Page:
Food scientists at the University of Maryland are working on ways to make pizza healthier to eat.
Jeffrey Moore, a doctoral student, says baking whole-wheat crust at higher temperatures, and for longer periods, can increase the antioxidants in the crust. So can letting the dough rise longer.
Diets rich in antioxidants — which are found in many fruits and vegetables — may help to protect against heart disease and cancer.
Mr. Moore experimented only with whole-wheat pizza because most of the antioxidants found in wheat are largely removed in refined flour. He says his findings are good news for fans of deep-dish pizza, since it takes longer to cook.
PIZZA, ONE OF the great pickup meals, is being claimed by gourmets and faddists. Restaurants under the influence of California are putting goat cheese, sun-dried tomatoes, and onion confit on pizza and calling it nouvelle. So are trendy cooks, who are kneading exotically flavored doughs and declaring war on salty tomato sauce and stringy mozzarella. Is pizza actually better left to the familiar corner restaurants that satisfy late-night cravings with the contents of steaming, grease-spotted boxes? No. Whether you choose to copy an old favorite or go nouvelle, pizza is best when you make it at home.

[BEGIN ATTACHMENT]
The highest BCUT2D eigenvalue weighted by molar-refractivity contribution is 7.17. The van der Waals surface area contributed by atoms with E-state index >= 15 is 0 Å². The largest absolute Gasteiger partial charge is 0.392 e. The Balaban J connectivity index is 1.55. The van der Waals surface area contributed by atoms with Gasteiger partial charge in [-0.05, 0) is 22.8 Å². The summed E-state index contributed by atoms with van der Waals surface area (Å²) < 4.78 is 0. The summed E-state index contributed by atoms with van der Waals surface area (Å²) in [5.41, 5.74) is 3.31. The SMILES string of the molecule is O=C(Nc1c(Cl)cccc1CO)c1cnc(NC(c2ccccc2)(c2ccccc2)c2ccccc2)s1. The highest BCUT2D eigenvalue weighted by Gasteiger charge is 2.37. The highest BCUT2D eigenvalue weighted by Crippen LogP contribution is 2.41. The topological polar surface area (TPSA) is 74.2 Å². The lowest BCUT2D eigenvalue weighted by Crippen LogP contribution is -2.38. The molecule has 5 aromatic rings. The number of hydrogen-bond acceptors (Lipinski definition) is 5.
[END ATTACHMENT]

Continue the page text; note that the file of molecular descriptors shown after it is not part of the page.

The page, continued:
Perhaps the main reason that homemade pizza is catching on is that even a klutz can make a good crust. Yeast dough invites abuse. It takes time, though, so it’s a good idea to make a lot and freeze it in individual portions. If you remember to defrost a package, you can pick up a few groceries or use leftovers and assemble a great pizza in a half hour. Or using another recipe you can start from scratch and in a half hour have a less-than-perfect pizza that’s still better than one from a store.